On June 26, 2015 the United States Supreme Court in a 5-4 decision ruled that the Constitution requires that same-sex couples be allowed to marry no matter where they live and that states may no longer reserve the right only for heterosexual couples. The Supreme Court ruled gay couples nationwide have a right to marry.
The right to marry is a question of the government performing marriages. The question everyone is asking is how does the U.S. Supreme Court decision effect religious institutions performing marriages, which for the most part are against same sex marriage. Most people are in agreement that the First Amendment of the U.S. Constitution that provides for freedom of religion protects clergy from being required to officiate at marriages for same-sex couples and churches from being forced to allow gay and lesbian couples to marry in their sanctuaries. For example, pastors will often not marry a believer to an unbeliever, or conduct marriages between two people of different faiths, and many will not perform ceremonies for someone they know didn’t have biblical grounds for a previous divorce. Nothing in the Supreme Court’s opinion changes the freedom of pastors, ministers, rabbis and the like to continue to make those theologically based decisions about whom they will marry.
The problem is that some states, like California, have non-discrimination laws against discrimination based on sex. So what about a church basement or retreat center, which is rented out for opposite-sex weddings? And what about a religiously affiliated institution, like a university, that offers married heterosexual students housing but refuses such accommodation for married gay and lesbian students? These questions have wide spread implications, since virtually all U.S. based religious groups have affiliated nonprofits (such as schools, hospitals and charities). Many, including some evangelical Protestant denominations, the Catholic Church, the Mormon church, Orthodox Jewish groups, Islam, oppose gay marriage on religious grounds.
Based on the U.S. Supreme Court case on same sex marriage, it may be wise for religios institutions to maintain a clear statement of faith about marriage, human sexuality and gender. Religious institutions should update their statement of faith to include the congregation’s belief on these issues. Doing it in the wake of the Supreme Court decision may be helpful if a legal issue ever arises. Putting clarifying language in the statement of faith merely serves to codify a church’s long-standing religious beliefs under the First Amendment to the United States Constitution regarding freedom of religion. The key point is to tie usage of the church’s facility to the statement of faith and religious beliefs of the church; and then to make clear that uses inconsistent with those religious beliefs will not be allowed. This is at least a starting point for religious entities if a case arises in the near future.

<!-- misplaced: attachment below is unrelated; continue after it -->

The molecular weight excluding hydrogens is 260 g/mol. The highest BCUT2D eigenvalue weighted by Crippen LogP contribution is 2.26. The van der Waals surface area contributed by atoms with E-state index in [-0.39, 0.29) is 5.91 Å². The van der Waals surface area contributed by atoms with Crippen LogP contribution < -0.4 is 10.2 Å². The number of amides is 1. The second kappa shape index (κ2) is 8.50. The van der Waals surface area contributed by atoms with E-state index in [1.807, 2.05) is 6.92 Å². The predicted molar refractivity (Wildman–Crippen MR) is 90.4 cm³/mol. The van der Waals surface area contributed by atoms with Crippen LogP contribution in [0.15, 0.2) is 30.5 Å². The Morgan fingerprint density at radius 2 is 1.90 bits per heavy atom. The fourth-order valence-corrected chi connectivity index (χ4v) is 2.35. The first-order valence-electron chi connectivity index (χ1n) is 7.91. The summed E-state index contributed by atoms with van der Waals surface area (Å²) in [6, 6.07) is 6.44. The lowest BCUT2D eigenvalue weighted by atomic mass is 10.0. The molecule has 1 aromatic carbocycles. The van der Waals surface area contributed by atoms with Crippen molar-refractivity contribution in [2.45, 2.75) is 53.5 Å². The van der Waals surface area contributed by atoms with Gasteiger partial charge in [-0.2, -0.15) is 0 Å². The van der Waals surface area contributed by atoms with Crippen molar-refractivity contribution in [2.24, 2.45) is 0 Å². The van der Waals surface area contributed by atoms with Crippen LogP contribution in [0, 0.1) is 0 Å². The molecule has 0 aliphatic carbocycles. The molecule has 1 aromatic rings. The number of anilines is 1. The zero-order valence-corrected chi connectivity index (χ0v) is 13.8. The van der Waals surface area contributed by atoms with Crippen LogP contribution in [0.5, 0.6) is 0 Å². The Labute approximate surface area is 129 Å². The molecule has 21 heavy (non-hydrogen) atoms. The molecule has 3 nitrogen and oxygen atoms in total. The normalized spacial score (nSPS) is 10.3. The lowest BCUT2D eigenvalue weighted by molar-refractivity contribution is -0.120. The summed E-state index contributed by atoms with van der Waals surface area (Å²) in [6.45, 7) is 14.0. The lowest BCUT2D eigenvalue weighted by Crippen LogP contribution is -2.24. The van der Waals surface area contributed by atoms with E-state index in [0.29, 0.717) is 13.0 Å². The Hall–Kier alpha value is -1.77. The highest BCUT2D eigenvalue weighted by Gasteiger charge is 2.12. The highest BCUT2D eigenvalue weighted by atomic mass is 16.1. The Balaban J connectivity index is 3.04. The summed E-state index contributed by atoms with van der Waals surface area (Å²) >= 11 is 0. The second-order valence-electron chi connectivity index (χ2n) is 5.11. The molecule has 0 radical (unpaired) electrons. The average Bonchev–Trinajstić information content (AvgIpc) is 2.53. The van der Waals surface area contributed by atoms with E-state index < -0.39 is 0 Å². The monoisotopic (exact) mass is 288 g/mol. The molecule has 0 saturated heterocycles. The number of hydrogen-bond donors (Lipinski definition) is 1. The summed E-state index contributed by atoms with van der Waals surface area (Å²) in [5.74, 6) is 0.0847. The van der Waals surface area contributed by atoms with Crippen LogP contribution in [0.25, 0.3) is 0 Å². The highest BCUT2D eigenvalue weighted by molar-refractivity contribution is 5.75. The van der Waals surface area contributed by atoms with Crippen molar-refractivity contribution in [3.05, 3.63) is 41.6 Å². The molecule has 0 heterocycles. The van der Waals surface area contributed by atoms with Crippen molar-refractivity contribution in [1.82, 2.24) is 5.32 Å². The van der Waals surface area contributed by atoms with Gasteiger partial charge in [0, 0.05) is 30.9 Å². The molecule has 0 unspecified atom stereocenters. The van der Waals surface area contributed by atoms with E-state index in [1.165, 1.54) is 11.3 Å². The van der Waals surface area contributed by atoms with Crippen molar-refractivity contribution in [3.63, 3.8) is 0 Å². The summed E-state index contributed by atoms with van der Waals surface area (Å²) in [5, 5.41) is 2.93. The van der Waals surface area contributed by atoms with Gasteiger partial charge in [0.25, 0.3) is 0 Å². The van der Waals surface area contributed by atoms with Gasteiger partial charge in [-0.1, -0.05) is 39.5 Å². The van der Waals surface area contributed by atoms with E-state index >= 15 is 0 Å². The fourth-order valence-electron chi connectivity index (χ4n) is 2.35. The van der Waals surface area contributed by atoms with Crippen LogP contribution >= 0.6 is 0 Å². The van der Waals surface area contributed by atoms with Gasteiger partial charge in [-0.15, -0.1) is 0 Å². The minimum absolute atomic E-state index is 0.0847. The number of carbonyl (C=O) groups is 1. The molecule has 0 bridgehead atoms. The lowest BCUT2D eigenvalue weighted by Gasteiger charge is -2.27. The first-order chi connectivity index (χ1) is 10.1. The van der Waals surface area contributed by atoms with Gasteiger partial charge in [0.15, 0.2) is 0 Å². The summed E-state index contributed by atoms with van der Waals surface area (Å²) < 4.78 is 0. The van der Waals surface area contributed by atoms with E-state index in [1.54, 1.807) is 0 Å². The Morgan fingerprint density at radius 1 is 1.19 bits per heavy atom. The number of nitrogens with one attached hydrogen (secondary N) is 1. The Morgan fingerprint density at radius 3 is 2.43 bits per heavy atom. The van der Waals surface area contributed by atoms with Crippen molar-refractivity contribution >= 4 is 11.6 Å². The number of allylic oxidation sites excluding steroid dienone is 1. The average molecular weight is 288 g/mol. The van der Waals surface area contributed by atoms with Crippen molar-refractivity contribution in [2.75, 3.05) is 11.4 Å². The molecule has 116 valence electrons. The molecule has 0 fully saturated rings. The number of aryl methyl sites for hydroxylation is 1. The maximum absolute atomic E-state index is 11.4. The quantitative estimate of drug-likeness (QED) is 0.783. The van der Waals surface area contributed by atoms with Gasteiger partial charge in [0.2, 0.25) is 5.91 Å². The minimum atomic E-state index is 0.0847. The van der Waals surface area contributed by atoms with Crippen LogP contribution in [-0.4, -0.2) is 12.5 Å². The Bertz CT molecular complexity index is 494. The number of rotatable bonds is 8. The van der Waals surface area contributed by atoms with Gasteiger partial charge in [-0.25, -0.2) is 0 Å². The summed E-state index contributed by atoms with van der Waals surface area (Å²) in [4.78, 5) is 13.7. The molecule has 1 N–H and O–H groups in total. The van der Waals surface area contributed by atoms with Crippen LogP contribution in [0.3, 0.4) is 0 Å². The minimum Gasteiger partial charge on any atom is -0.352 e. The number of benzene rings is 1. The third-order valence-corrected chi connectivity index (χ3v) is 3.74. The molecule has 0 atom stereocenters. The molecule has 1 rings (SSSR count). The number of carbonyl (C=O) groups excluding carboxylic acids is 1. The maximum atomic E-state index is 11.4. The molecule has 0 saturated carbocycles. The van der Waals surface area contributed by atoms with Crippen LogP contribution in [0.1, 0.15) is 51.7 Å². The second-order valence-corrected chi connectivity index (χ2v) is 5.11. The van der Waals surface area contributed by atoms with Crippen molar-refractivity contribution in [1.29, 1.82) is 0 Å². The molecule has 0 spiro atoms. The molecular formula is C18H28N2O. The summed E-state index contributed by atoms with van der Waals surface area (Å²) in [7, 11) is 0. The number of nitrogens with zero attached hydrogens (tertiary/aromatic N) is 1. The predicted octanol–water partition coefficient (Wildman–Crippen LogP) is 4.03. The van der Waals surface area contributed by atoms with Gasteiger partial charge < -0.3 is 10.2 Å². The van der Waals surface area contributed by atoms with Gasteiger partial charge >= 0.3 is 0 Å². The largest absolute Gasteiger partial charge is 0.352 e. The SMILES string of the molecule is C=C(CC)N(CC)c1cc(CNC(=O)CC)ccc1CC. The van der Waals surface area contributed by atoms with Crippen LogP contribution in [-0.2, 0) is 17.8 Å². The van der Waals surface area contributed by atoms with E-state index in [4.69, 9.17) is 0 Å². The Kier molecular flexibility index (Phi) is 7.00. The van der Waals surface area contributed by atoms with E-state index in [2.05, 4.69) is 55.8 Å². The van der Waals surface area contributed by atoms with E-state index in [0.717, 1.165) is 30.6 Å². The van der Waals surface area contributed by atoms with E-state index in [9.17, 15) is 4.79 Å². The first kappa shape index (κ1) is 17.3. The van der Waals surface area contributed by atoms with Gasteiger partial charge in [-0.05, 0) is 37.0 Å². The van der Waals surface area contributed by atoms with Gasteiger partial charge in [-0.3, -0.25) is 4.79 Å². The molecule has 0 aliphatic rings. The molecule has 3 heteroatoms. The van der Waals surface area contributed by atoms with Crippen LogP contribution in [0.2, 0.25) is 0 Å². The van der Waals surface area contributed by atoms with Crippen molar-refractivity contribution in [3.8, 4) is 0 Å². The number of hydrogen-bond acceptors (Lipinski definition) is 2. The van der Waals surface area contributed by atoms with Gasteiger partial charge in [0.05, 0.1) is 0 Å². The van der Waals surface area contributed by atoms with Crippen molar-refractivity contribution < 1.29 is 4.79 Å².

The First Amendment of the U.S. Constitution sets forth free exercise and establishment clause, freedom of speech and freedom of association when it comes to religion, which has developed the Ministerial Exception (government won’t interfere with religious internal matters, including hiring and firing of pastors, unless due process has been violated), and the Church Autonomy Doctrine (which means that courts lack jurisdiction to resolve disputes that are strictly and purely ecclesiastical in nature). Exceptions to the church autonomy doctrine include fraud or collusion, property disputes resolved by neutral principles of law, and advancing compelling government interests. While small, there is a possibility that the third exception, advancing compelling government interests, could be used as an argument for requiring churches to at least host same-sex marriages, such as under public accommodation laws. Notwithstanding minimal concern over possible exceptions for advancing compelling government interests, the church autonomy doctrine will be strongly protective of religious leaders from being forced to perform same-sex marriages.
In addition, the Religious Freedom Restoration Act ("RFRA") prevents the federal government from substantially burdening a person's exercise of religion through even a generally applicable law or regulation, unless the government can show it is furthering a compelling government interest through the least restrictive means. The RFRA is a law to protect churches' and pastors' free exercise of religion, which would include protection from being forced to perform same-sex marriages. Certain States have also enacted such laws, but California has not.
It will be interesting to see how the law develops in this area, whether by case law and/or states enactment of laws regarding religion, and where the line is drawn between religious freedom and non-discrimination laws.
David T. Marh currently works as a corporate and international attorney at Marh & Associates. He has handled corporate securities, complex agreements and commercial transactions both domestically and internationally. Mr. Marh is also the chairman of Good Neighbors, USA, and received his B.A. and M.B.A. from the University of California, Irvine and his J.D. from Western State University in Fullerton, CA. Marh has been married for 26 years, and has two sons, Daniel (25) and John (21).